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Stephen Lawrence trial: Forensic evidence key issue

TRIAL: New forensic evidence will be crucial to proving the prosecution’s case in the Stephen Lawrence trial

NEW FORENSIC evidence will be crucial to proving the prosecution’s case in the Stephen Lawrence trial, London’s Old Bailey heard yesterday (Nov 15).

The new evidence includes DNA, fibres from the black teenager's clothing and, crucially, the blood stain – a one in a billion match – found on the collar of a jacket belonging to Gary Dobson, aged 36.

Two of Lawrence's hairs were also found on clothing belonging to the second defendant, David Norris, 35, the prosecution said.

At the time of the initial investigation, which followed the murder in April 1993, the blood stain was not detected because of the limited resources available at the time, said prosecutor Mark Ellison QC.

But when a cold case review opened in 2007, he added, advanced technology allowed experts to discover the drop of dried blood with the use of microscope as well as other materials that were previously overlooked.

Debris found at the bottom of exhibit bags were tested for the first time and revealed fibres of clothing worn by Lawrence such as a distinctive red/orange polo shirt. Pieces of "taping", like cellotape, used to collect evidence gathered at the time were also tested again and will also be used as evidence, said prosecutors.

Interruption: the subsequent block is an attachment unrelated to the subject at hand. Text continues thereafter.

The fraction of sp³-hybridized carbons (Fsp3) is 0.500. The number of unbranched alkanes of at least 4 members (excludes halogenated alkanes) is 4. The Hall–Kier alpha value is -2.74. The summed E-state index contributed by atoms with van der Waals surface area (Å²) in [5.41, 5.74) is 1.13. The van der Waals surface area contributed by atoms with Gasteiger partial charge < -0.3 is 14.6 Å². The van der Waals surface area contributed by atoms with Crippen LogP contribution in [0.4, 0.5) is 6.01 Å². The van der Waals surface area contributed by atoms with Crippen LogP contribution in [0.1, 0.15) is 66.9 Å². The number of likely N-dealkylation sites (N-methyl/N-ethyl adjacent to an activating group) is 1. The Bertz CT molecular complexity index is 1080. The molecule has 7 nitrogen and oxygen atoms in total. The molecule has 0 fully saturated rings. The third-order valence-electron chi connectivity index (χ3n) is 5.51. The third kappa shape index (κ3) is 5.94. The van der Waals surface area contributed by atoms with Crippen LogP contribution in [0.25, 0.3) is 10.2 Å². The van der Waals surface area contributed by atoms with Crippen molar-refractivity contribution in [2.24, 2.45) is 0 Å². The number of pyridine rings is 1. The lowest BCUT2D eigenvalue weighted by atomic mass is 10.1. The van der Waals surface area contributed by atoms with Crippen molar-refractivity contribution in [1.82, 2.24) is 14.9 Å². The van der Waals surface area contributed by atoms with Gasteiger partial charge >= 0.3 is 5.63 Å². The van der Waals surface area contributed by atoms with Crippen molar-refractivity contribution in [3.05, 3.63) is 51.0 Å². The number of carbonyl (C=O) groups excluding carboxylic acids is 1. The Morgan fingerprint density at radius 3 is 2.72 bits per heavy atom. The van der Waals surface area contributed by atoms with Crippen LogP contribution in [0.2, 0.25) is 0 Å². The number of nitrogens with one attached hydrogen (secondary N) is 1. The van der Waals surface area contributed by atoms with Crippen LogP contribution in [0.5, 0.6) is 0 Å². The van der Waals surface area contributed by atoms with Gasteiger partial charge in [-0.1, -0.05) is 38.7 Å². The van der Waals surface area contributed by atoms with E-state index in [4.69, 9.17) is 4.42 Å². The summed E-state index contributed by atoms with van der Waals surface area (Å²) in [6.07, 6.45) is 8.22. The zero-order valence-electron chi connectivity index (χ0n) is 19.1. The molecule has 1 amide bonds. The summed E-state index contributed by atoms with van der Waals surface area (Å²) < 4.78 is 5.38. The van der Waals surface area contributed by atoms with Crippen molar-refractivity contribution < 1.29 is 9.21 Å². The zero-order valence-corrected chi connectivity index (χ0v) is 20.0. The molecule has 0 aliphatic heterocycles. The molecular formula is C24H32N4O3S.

Addressing the jury, Ellison alleged there was only one realistic explanation as to how the blood became "soaked into the weave of the fabric," and that would be from Stephen's "wet, fresh blood" coming into direct contact with the jacket.

When presented with the new evidence when he was re-arrested last year, Dobson refused to comment on the findings, jurors were told. When he was first arrested, Ellison said, Dobson told police officers that nobody had worn the grey/yellow jacket in years.

Ellison said: "There is no realistic possibility that the combination of new scientific evidence got there because of contamination of the exhibits, rather than because these two men were members of the group of young white men who attacked Stephen Lawrence."

But Timothy Roberts, defending Dobson, was scathing in his attack of the quality, calling into question the care with which it had been stored over the past 18 years, mainly wrapped in brown paper packaging and household cellotape. He also raised concerns about the evidence only going "one way," in that none of the defendant's DNA was found on the clothes belonging to Stephen.

Addressing the jury, Roberts said: "For the past 13 years, all that has separated Gary Dobson from a gross injustice has been a fragile barrier of paper and deteriorating cellotape."

The court heard earlier that the teenager had been "swallowed up" by a gang of white men in a racially-motivated attack. They were told Stephen was stabbed twice in the upper torso, once in the chest and once in the shoulder. After he was stabbed and the gang fled, Stephen continued to run in fear for his life.

A few hundred yards from where he was first stabbed, Stephen collapsed and a significant amount of blood was found there. Hardly any blood was found at the scene of the initial attack, jurors were told.

Roberts added that there were numerous opportunities for the defendant's clothing to be contaminated beyond the prosecution's claims of "direct contact," because the whole system for the preservation and handling of evidence was entirely flawed.

Dobson and Norris, both from south London, deny murder.

The trial continues.

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